Anthony Burgess was an English writer and composer. He is best known for his novel 'A Clockwork Orange', which was later adapted into a film by Stanley Kubrick. Burgess's work is characterized by a fascination with language and its uses, as well as satirical and dystopian themes. He was also a prolific literary critic and composed over 250 musical works. Burgess's influence on literature and culture extends beyond his most famous novel, with a diverse body of work that spans multiple genres.
This list of books are ONLY the books that have been ranked on the lists that are aggregated on this site. This is not a comprehensive list of all books by this author.
This novel follows the life of a violent young man named Alex, who is part of a youth subculture in a dystopian future England. Alex and his gang engage in a nightmarish spree of rape, assault, and robbery, until he is arrested and subjected to a psychological experiment by the government to "cure" him of his violent tendencies. The novel explores themes of free will, morality, and the nature of evil, while using a unique slang language invented by the author.
"Earthly Powers" is a sprawling, complex novel that explores the intertwined lives of a homosexual British writer and an Italian-American Cardinal over the course of the 20th century. The narrative delves into themes of faith, homosexuality, and the nature of evil, while also providing a critique of modern society. It's a vivid tapestry of historical events, including two World Wars and Vatican II, providing a backdrop for the personal and spiritual struggles of its protagonists.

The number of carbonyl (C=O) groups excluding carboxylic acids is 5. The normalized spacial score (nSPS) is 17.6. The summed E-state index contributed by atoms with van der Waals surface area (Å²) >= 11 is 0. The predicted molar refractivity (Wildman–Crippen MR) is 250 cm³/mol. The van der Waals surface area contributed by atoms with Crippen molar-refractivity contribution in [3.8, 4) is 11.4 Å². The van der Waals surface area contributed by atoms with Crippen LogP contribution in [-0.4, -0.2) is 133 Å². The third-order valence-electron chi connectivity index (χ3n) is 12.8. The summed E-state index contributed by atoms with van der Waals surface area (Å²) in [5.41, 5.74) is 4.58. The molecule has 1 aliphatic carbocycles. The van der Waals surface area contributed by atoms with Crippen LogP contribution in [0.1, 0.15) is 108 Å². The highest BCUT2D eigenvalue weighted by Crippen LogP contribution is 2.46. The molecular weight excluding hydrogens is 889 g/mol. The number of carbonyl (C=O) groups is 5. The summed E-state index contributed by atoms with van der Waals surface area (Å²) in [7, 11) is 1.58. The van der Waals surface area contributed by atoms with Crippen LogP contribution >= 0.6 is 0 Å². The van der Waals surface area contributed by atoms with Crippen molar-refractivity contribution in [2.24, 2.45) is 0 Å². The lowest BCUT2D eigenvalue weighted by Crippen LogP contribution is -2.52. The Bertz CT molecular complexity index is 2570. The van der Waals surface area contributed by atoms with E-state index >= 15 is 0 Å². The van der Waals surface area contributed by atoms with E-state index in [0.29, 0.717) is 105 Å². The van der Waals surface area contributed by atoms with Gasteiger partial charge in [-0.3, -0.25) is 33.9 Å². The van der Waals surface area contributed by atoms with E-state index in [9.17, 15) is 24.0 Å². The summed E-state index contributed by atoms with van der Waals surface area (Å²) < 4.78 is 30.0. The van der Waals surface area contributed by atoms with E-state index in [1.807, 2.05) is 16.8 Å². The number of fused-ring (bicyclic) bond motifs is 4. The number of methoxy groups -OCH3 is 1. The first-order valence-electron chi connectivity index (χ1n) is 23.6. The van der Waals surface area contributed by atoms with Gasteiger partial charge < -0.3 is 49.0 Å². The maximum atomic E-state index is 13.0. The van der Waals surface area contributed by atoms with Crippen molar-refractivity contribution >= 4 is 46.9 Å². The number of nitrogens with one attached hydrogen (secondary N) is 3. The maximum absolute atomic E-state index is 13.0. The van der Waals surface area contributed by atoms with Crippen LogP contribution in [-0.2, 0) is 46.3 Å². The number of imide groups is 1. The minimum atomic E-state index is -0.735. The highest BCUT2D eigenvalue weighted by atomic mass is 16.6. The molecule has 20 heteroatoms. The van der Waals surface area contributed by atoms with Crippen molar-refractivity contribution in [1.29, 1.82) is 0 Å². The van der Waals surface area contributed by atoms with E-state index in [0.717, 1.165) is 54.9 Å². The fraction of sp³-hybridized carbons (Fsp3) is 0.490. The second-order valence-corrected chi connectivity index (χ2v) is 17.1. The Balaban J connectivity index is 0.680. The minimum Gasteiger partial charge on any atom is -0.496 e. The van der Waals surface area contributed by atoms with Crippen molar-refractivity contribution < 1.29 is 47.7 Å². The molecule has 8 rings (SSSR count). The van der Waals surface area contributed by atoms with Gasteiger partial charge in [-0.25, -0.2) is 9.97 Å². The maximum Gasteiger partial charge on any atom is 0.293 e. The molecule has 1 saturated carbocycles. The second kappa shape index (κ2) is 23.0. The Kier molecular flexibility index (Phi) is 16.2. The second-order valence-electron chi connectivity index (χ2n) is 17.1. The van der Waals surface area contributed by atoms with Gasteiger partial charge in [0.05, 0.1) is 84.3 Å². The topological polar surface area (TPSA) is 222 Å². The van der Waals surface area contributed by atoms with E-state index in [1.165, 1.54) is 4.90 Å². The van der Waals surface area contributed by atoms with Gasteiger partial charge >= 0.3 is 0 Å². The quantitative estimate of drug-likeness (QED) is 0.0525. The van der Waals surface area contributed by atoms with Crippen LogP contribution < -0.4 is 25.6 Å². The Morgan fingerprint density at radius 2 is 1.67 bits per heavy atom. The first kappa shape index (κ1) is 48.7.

The novel is a satirical exploration of the life of a reclusive and eccentric poet named Mr. Enderby who lives in solitude, only leaving his apartment to buy food and liquor. His life is disrupted when a meddling psychiatrist falsely diagnoses him with a mental disorder and forces him into society, leading to a series of misadventures. Throughout the book, the protagonist's struggle to balance his creative process with societal norms and expectations is humorously depicted.
"Little Wilson and Big God" is the first volume of a two-part autobiography that covers the early life of a renowned British writer and composer. The book explores his upbringing in Manchester, his education, his service in the British Army during World War II, and his early career as an education officer in Malaya and Borneo. The narrative delves into his relationships, struggles with alcoholism, and his passion for music and literature, offering a deeply personal and revealing look into the formative years of a multifaceted artist.
"Nothing Like the Sun" is a historical novel that brings to life the love story of William Shakespeare and the mysterious Dark Lady who inspired many of his sonnets. The narrative explores Shakespeare's life and times, his relationships, his creative process, and his struggles with fame and fortune. The book is known for its rich and imaginative language, reflecting the linguistic brilliance of the Bard himself.